One. “Back in my day.” I’m actually living in my day. Today.
This is my day. I am as alive and active as I have ever been. I vote, I read the paper every day, I blog several times a week, and I’m often on Facebook. I still work–traveling to cities far and near to preach and minister.
I married Bertha three years ago. She still teaches English at a community college across town. Much of her day is spent at the laptop grading papers and communicating with students. She is very much in the present; neither of us is living in the past.
Earlier this month I drove to northern Kentucky (495 miles) to minister and drove back the next day, arriving home in time to sketch for two hours at our church’s Christmas program that evening.
I’m still here.
Two. I’m going to ‘unpack’ this message. Ugh!
I grimace every time a speaker/preacher promises to unpack something from Scripture. Explain it, exegete it, expound on it. But don’t ‘unpack’ it. Sheesh.
Three. “In ‘your’ name we pray.” I’ll not be praying that way.
There is no scriptural justification or support for praying to the Father “in His name.” We pray in Jesus’ name.
My suspicion is the “in your name we pray” business was started in order to get out of saying “Jesus” in the presence of those who might be offended. I’ll not be doing that, thank you.
Four. It doesn’t matter what you believe, so long as you are sincere. I do not believe this for a minute.
A variation of this is someone speaking of “your truth” and “my truth.” Both are insults to the intelligence of the hearer. Try that on the astronauts settling in aboard a rocketship destined for outer space. As the flight engineer, you say, “Colonel, for your information, we didn’t follow the guideline in programming the computer for your blastoff. I have my own truth. But don’t tell the Flight Director.”
Yeah right. Not going to happen. And yet, people who believe in a rigid definition of truth in medical science, in nuclear physics, etc., turn to religious matters and try to sell this scam. I’ll not be buying.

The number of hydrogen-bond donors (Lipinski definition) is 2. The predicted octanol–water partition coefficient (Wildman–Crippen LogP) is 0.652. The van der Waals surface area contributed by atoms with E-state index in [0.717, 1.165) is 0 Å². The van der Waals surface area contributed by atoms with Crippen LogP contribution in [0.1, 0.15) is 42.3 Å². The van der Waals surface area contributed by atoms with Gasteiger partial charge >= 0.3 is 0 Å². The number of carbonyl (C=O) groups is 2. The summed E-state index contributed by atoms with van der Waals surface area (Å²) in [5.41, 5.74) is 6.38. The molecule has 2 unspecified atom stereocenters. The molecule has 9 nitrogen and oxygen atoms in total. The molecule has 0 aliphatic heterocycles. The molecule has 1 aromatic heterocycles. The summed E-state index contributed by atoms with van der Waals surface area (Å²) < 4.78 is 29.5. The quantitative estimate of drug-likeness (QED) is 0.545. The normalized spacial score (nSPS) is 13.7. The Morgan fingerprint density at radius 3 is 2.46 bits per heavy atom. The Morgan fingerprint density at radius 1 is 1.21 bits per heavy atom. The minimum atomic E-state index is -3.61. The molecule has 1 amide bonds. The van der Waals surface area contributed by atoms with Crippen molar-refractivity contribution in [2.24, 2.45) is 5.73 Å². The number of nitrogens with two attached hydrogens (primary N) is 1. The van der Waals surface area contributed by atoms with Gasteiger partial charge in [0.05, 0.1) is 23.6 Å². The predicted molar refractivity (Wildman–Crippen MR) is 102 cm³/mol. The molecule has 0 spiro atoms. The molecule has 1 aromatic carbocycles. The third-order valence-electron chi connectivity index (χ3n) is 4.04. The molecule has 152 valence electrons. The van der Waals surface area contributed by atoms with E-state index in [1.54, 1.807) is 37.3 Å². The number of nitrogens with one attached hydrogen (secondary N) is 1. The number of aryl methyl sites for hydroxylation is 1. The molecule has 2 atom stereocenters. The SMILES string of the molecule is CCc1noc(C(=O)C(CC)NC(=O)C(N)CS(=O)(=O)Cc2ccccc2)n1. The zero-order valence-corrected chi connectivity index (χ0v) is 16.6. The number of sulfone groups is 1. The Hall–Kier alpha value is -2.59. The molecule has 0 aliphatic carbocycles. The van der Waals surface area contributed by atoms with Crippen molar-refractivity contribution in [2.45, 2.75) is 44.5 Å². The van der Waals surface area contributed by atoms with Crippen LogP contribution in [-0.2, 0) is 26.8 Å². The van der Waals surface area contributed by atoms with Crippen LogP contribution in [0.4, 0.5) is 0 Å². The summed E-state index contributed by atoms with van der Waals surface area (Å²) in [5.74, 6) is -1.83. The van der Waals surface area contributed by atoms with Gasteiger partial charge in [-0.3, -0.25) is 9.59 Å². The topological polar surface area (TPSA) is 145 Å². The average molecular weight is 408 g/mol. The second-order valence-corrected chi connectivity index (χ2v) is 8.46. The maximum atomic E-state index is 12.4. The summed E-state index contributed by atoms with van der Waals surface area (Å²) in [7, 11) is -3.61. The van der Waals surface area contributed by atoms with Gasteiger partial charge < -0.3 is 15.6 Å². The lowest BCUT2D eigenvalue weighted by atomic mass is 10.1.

Five. Anyone who disagrees with me doctrinally or politically needs a brain transplant. You will not hear me say this. While someone disagreeing with me is often painful, I’ve sometimes noticed that they are correct and I’m in the wrong.
These days it’s the pro-Trump/anti-Trump people who take no prisoners in their arguments. Some of my best friends are dead sure Mr. Trump is God’s man for America and that anyone saying otherwise is a tool of the devil. Others equally serious about following the Man of Galilee believe Mr. Trump is destroying this country and setting us on a course of destruction unless he is removed from the White House.
I’ll not be joining that conversation. This, I can guarantee you, will anger both groups. That is their problem; it’s not mine.
Six. All liberals are unbelievers. You will not hear me say this. It’s up to God to decide who is a believer.
Some Christian people whom I hold dear believe that unless you use the KJV Bible, you are a liberal and a heretic. Some of them believe that anyone wanting to take away their guns or supporting universal health care must be a Communist. Or worse. And I have known a few truly righteous people over the years who love the Lord Jesus and believe the Holy Bible with all their hearts, but interpret it differently from me and probably you. I still respect them.
Seven. I know Donald Trump is a Christian because some preacher said he was. I will not be saying this.
My response: I hope he is. God grant. But let’s hear it from the man himself. Scripture says, “Let the redeemed of the Lord say so.” And let the others be quiet.
Eight. I’m not a theologian, but… You’ll not hear me say this.
Mike Miller, my pastor for eight years and my brother forever, has a word on this. “We hear preachers preface their remarks by that statement. I tell them, ‘If you’re not one, then shut up. But if you are a pastor, you should be a theologian!'”
Nine. My wife told me not to tell this, but…. Hey, if my wife counseled me not to tell something, you can bet I’m not going to.
A wife’s instincts are far sharper than her husband’s. Don’t ask me why that’s so. It just is. I have sometimes heard a preacher tell something that had no business being repeated in public. Everything inside me wanted to call out, “Hey buddy! You should have run that by your wife!”
Ten. If you love me, you will forward this to ten other people. I delete it.
Whether you forward anything I write is strictly up to you. My goal, on the other hand, is to write something so helpful, so enlightening, so comforting, that many who read it will want to keep it, reprint it, and pass it along. But doing so should not be a test of anything.
I can think of a dozen other statements you’ll not be hearing from me. But that’s enough for now. You’ll have your own list, I’m betting. .